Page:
Find the (almost invisible) differences in the pattern of the two canvases in the first row. The warp threads were threaded in the same design in the loom , the weaver skipped a few weft passes in each repeat. Not a mistake!
similar lines in the pattern of the canvas of “Isabella d’Este” 1536 and in the painted tablecloth in “The Supper at Emmaus” 1530
No connection in the lines of the patterns of the canvases of “The Vendramin 1540-45 Family” and “Isabella d’Este” 1536
Close examination of the weave drafts reveals the differences
I will soon publish about the connection in the pattern of a textile find in the Oxburg Hall restauration, stay tuned!
…I could not be more grateful for coming accros this interesting lecture by Anna Forrest and The Warburg Institute from december 2020.
Textile finds are part of these discoveries.
At the Warburg Youtube page is written: “Anna Forrest (National Trust) examines how the recent discoveries at Oxburgh Hall shed light on the vibrant material culture of recusant Catholics at a time of persecution. As the Oxburgh Hall project is still in its early stages, this lecture presents a key opportunity to discover how curators go about analysing objects, and start to formulate conclusions, while a project is still evolving. Dr Tessa Murdoch from the Victoria and Albert Museum acts as respondent for this event.
Titian’s painting “The Supper at Emmaus” shows a tablecloth with a pattern.
In both analyses we only see the lines, I hope to receive higher quality pictures to analyse the textile piece that has been found recently in The Oxburgh Hall. An amazing story !!!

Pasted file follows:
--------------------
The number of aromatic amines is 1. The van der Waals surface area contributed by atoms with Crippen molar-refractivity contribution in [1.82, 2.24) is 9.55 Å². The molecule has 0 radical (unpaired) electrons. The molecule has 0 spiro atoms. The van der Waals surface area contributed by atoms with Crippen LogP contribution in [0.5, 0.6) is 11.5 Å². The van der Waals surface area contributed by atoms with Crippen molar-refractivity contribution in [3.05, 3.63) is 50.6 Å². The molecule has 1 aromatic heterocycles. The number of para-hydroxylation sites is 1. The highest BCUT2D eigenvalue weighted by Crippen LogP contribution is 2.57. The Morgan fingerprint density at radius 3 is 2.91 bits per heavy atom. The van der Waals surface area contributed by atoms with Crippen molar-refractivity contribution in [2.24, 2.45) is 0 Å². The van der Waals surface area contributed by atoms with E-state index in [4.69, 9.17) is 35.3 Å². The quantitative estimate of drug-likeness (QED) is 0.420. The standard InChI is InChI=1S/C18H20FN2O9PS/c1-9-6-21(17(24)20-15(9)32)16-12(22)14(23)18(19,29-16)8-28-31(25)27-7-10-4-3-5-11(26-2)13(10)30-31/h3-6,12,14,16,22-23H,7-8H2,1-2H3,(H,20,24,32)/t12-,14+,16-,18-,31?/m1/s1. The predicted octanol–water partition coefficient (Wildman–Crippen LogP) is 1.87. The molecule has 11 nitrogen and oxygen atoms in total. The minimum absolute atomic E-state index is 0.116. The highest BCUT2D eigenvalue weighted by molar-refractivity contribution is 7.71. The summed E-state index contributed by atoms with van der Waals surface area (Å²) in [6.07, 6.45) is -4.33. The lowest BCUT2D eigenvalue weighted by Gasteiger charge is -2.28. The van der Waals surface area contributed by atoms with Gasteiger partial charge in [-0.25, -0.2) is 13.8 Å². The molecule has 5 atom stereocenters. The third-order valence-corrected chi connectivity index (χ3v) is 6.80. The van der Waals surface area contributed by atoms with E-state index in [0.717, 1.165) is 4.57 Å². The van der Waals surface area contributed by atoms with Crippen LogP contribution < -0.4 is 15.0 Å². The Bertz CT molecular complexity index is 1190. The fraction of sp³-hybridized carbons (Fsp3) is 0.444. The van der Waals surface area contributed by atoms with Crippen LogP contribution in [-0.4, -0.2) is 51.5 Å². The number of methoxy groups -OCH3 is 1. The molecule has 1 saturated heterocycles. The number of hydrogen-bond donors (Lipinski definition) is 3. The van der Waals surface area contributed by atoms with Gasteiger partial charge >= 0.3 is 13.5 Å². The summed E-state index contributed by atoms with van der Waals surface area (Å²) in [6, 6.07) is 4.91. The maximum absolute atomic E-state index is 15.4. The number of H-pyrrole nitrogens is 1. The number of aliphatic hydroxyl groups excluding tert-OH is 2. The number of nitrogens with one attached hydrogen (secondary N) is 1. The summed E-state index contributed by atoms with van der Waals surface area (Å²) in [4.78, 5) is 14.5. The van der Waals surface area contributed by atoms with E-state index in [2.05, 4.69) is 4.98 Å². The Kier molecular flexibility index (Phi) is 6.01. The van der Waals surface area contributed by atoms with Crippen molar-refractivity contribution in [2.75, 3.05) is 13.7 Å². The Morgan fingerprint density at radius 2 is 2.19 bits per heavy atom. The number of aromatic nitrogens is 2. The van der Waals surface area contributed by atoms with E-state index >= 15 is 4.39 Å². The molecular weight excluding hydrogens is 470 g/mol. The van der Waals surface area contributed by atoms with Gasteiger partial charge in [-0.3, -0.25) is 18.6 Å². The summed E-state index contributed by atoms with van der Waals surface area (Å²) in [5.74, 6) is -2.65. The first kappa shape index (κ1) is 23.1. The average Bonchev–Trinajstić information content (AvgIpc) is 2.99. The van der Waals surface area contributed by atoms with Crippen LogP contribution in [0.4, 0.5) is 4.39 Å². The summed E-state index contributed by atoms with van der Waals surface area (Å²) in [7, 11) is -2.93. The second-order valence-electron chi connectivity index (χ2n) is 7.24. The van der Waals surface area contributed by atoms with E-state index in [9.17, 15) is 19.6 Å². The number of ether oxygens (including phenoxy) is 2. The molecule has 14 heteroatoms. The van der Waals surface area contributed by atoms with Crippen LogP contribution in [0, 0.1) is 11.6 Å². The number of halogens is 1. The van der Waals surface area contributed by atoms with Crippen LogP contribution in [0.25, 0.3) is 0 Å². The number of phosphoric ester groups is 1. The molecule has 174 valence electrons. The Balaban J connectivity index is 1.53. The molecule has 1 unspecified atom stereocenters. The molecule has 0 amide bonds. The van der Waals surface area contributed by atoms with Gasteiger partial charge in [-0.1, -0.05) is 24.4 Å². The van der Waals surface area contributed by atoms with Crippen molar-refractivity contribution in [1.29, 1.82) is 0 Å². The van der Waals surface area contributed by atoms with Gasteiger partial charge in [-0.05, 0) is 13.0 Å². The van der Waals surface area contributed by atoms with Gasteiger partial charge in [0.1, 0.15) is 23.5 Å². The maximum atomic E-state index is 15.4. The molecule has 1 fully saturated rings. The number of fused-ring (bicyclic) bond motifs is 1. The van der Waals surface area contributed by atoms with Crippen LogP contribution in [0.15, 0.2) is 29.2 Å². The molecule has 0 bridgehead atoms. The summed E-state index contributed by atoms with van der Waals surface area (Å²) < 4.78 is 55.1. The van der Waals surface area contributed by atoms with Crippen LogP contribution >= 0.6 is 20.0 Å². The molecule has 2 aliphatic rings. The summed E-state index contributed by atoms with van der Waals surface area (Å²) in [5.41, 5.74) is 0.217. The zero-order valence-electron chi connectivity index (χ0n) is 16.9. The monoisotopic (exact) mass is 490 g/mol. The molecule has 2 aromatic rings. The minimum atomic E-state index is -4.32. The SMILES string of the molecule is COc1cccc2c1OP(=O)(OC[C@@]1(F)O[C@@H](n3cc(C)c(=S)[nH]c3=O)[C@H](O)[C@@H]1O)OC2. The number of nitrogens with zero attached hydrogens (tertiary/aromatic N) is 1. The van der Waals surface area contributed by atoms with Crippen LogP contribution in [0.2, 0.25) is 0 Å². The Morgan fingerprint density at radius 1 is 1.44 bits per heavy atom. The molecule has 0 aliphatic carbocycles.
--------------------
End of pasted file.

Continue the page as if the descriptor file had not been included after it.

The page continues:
a canvas on a frame
Each untreated canvas comes on a frame 20 x 20 cm.
reconstruction of the canvas of (from top): El Greco The Burial of the Count of Orgaz (1588); Titian The Vendramin Family (1543-45), Diego Velázquez Saint John in the Wilderness (1622) Diego Velázquez Supper at Emmaus 1620); Caravaggio The Crucifixion of Saint Andrew (1606-07) The Education of the Virgin (1616-17)
collectors / supporters item !
Lab O has been self funded and with support of family donors since 2014. Institutional support came in 2019 for research and a local exhibition. Travel grants made two important presentations possible in 2019.
If you consider to support the research and reconstruction please send an email to firstname.lastname@example.org or donate below
This box (8×8 cm) comes with a unique reconstruction of the canvas of the painting by:
Diego Velázquez Supper at Emmaus 1620)
Titian The Vendramin Family (1543-45)
El Greco The Burial of the Count of Orgaz (1588)